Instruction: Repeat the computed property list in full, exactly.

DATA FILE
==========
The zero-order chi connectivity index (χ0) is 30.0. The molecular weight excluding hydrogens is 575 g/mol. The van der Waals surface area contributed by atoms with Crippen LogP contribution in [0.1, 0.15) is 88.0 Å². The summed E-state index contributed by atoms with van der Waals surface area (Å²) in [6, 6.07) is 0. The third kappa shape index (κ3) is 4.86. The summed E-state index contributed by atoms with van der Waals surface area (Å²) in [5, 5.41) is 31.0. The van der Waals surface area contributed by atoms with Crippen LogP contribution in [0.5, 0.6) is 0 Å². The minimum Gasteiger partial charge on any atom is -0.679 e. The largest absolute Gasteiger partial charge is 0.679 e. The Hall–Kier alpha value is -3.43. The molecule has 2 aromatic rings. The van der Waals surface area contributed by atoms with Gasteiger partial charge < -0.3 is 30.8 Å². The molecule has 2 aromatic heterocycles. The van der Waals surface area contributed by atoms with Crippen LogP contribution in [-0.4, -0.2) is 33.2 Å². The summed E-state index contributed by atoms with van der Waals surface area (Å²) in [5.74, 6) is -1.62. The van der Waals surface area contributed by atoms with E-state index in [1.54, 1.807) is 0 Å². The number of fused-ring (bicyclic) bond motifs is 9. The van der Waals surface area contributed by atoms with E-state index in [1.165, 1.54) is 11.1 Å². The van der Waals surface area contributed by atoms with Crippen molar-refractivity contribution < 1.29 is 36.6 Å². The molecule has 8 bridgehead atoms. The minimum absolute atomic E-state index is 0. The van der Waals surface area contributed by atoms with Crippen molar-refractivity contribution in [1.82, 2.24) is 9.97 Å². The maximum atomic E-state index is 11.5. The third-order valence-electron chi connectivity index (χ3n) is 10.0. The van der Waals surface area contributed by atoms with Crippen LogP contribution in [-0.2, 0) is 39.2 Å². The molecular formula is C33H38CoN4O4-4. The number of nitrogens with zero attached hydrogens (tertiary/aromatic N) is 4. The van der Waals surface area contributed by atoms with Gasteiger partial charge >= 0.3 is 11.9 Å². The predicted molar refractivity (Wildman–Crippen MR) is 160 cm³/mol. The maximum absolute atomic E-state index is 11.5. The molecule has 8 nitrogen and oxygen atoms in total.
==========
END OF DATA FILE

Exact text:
The zero-order chi connectivity index (χ0) is 30.0. The molecular weight excluding hydrogens is 575 g/mol. The van der Waals surface area contributed by atoms with Crippen LogP contribution in [0.1, 0.15) is 88.0 Å². The summed E-state index contributed by atoms with van der Waals surface area (Å²) in [6, 6.07) is 0. The third kappa shape index (κ3) is 4.86. The summed E-state index contributed by atoms with van der Waals surface area (Å²) in [5, 5.41) is 31.0. The van der Waals surface area contributed by atoms with Crippen LogP contribution in [0.5, 0.6) is 0 Å². The minimum Gasteiger partial charge on any atom is -0.679 e. The largest absolute Gasteiger partial charge is 0.679 e. The Hall–Kier alpha value is -3.43. The molecule has 2 aromatic rings. The van der Waals surface area contributed by atoms with Gasteiger partial charge < -0.3 is 30.8 Å². The molecule has 2 aromatic heterocycles. The van der Waals surface area contributed by atoms with Crippen LogP contribution in [-0.4, -0.2) is 33.2 Å². The summed E-state index contributed by atoms with van der Waals surface area (Å²) in [5.74, 6) is -1.62. The van der Waals surface area contributed by atoms with E-state index in [1.54, 1.807) is 0 Å². The number of fused-ring (bicyclic) bond motifs is 9. The van der Waals surface area contributed by atoms with E-state index in [1.165, 1.54) is 11.1 Å². The van der Waals surface area contributed by atoms with Crippen molar-refractivity contribution < 1.29 is 36.6 Å². The molecule has 8 bridgehead atoms. The minimum absolute atomic E-state index is 0. The van der Waals surface area contributed by atoms with Crippen molar-refractivity contribution in [1.82, 2.24) is 9.97 Å². The maximum atomic E-state index is 11.5. The third-order valence-electron chi connectivity index (χ3n) is 10.0. The van der Waals surface area contributed by atoms with Crippen LogP contribution in [-0.2, 0) is 39.2 Å². The molecular formula is C33H38CoN4O4-4. The number of nitrogens with zero attached hydrogens (tertiary/aromatic N) is 4. The van der Waals surface area contributed by atoms with Gasteiger partial charge >= 0.3 is 11.9 Å². The predicted molar refractivity (Wildman–Crippen MR) is 160 cm³/mol. The maximum absolute atomic E-state index is 11.5. The molecule has 8 nitrogen and oxygen atoms in total.